April 19, 2011 6:08 pm

UK Coal chairman pledges ‘fundamental overhaul’

The British coal-mining industry stands to vanish if UK Coal, the last large participant, fails to reverse years of £100m losses through a “fundamental overhaul”, the company’s new chairman warned.

In a blunt assessment Jonson Cox, the former Anglian Water chief who is the coalminer’s executive chairman, said “woeful and sustained underperformance” had been tolerated for too long.

He suggested that the company might sell its 38,000 acres of UK land after it resolves operational and financial problems. “There is no logic for having a property business and a mining business together.”

UK Coal’s pre-tax losses of £125m in the year to December 25 were on par with the prior year’s £129m loss.

The company, which has been lossmaking since 2008, has avoided bankruptcy by borrowing against the land portfolio centred in the old mining counties of Yorkshire and Nottinghamshire.

Mr Cox outlined a plan to boost mine productivity, make more money from coal contracts and reduce operating costs in part by rolling back benefits for its unionised workforce. Negotiations with the union are continuing.

“If we want to have an indigenous coal industry, especially in terms of taking coal from deep mines, then we need to implement a recovery programme that will get the industry back to health.” He added: “We have shown everyone how bad it is.”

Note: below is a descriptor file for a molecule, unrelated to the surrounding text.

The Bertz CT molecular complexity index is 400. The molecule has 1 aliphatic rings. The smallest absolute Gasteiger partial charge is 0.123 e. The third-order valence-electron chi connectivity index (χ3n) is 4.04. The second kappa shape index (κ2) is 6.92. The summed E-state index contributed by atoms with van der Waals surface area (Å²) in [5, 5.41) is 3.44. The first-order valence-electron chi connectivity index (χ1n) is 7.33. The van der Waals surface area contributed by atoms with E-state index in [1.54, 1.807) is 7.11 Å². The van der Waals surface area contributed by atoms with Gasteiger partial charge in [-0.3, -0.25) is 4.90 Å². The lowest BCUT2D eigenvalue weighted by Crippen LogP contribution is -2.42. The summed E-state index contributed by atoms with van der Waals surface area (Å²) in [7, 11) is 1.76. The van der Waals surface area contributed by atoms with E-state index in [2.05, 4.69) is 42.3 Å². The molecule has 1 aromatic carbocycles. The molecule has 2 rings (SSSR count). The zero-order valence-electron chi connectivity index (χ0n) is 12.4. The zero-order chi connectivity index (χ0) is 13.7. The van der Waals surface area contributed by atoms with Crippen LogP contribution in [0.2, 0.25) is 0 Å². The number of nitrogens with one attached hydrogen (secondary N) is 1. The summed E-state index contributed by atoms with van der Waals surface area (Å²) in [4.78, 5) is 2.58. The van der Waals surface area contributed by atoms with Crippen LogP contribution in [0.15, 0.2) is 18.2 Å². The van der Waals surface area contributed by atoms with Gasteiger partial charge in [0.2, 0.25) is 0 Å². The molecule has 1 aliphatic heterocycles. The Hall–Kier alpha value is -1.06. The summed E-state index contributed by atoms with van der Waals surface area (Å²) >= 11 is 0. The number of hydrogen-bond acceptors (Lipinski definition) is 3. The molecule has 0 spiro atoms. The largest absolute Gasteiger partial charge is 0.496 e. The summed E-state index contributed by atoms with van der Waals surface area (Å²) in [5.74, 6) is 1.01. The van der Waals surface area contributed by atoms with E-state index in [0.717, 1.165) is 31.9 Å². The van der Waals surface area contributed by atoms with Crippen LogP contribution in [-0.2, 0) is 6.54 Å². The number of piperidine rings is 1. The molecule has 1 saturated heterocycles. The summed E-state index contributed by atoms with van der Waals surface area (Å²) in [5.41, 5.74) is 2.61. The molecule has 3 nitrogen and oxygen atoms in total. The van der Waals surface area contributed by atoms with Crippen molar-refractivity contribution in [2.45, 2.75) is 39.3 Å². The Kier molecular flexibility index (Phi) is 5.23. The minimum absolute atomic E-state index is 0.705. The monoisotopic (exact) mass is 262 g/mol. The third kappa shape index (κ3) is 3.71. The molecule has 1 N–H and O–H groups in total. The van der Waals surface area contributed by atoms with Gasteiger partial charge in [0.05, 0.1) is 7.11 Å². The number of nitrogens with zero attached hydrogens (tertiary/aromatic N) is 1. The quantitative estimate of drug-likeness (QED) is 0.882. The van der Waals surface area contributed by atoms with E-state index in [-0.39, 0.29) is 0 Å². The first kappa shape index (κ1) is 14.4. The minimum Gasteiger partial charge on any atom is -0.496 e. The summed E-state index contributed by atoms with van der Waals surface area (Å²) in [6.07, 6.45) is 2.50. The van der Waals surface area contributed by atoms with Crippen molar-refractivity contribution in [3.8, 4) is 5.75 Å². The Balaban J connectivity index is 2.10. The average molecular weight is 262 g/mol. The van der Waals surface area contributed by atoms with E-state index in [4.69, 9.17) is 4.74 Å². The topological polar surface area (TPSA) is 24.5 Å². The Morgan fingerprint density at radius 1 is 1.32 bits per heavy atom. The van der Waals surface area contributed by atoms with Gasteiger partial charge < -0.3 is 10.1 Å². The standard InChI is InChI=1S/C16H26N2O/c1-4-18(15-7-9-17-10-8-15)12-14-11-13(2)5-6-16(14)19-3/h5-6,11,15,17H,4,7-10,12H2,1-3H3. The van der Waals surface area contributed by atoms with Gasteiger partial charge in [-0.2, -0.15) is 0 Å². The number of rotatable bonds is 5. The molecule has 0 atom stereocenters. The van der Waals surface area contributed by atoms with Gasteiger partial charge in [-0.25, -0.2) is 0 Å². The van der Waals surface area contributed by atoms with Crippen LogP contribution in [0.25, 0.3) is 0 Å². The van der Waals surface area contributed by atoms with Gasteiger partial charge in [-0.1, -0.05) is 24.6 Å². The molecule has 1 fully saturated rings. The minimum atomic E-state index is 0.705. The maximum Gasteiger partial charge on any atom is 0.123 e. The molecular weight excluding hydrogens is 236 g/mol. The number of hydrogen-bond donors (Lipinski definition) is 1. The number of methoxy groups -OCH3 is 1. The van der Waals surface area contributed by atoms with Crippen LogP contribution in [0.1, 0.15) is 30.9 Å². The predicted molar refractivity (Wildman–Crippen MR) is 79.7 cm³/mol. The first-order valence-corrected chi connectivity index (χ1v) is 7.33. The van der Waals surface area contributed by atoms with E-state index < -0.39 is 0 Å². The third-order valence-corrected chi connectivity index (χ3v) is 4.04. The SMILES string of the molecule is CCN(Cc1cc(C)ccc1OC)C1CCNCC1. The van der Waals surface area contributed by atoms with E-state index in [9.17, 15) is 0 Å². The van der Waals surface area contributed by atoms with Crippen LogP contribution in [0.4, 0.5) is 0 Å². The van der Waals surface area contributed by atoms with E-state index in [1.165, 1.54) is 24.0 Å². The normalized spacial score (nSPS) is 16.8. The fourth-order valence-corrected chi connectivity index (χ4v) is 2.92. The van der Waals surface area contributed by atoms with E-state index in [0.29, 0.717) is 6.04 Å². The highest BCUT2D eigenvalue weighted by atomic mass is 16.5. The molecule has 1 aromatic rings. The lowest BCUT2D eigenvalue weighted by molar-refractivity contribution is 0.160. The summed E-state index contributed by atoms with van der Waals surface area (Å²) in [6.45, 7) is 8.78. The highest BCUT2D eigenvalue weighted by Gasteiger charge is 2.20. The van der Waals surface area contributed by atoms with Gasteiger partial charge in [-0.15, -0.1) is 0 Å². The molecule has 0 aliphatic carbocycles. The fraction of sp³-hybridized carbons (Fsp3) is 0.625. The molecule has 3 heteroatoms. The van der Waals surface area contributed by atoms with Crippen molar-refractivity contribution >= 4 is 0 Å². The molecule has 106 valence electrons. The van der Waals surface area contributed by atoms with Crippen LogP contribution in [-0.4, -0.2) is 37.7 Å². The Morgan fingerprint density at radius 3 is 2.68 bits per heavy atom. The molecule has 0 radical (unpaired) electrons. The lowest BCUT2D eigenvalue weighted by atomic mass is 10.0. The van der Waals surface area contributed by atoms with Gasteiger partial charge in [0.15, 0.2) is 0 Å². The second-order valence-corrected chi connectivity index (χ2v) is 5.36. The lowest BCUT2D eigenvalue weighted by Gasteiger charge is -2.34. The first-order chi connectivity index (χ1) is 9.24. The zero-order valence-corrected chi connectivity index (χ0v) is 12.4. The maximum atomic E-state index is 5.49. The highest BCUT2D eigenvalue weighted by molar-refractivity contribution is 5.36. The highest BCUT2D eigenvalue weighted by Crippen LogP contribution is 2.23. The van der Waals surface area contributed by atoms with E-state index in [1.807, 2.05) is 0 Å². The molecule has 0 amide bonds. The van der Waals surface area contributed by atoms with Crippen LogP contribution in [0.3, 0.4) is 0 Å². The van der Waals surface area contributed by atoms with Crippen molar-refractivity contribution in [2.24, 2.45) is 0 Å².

The company’s three working mines are the rump of a UK industry that flourished during the industrial revolution but was largely put out of business by globalisation and the industrial overhaul of the Thatcherite 1980s.

Mr Cox said the business was unlikely to be profitable in 2011. “We can’t promise a viable return this year but are hoping that shareholders see that we are starting to generate cash.”

In the past year, the share price has been hurt by repeated downgrades to production amid rising costs and widening losses.

For the 12 months to December 25 revenues rose from £316m to £351m and losses per share narrowed from 72.9p to 41.8p.

Net debt ballooned from £195.5m to £243m and there is no dividend. The shares fell 4¼p, or 11 per cent, to 34½p on Tuesday.

The company downgraded the value of its land portfolio from £394m to £339m. This was the latest knock to an asset that under the previous management had been forecast to reach more than £800m in value.

A review to be completed in June will determine the overhaul that UK Coal needs, Mr Cox said. He added, however, that its debt levels may constrain its ability to pay for a radical overhaul that includes “expensive redundancies”.

UK Coal has already reversed a companywide wage increase awarded in January. It is attempting to close its pension scheme, which is in deficit.

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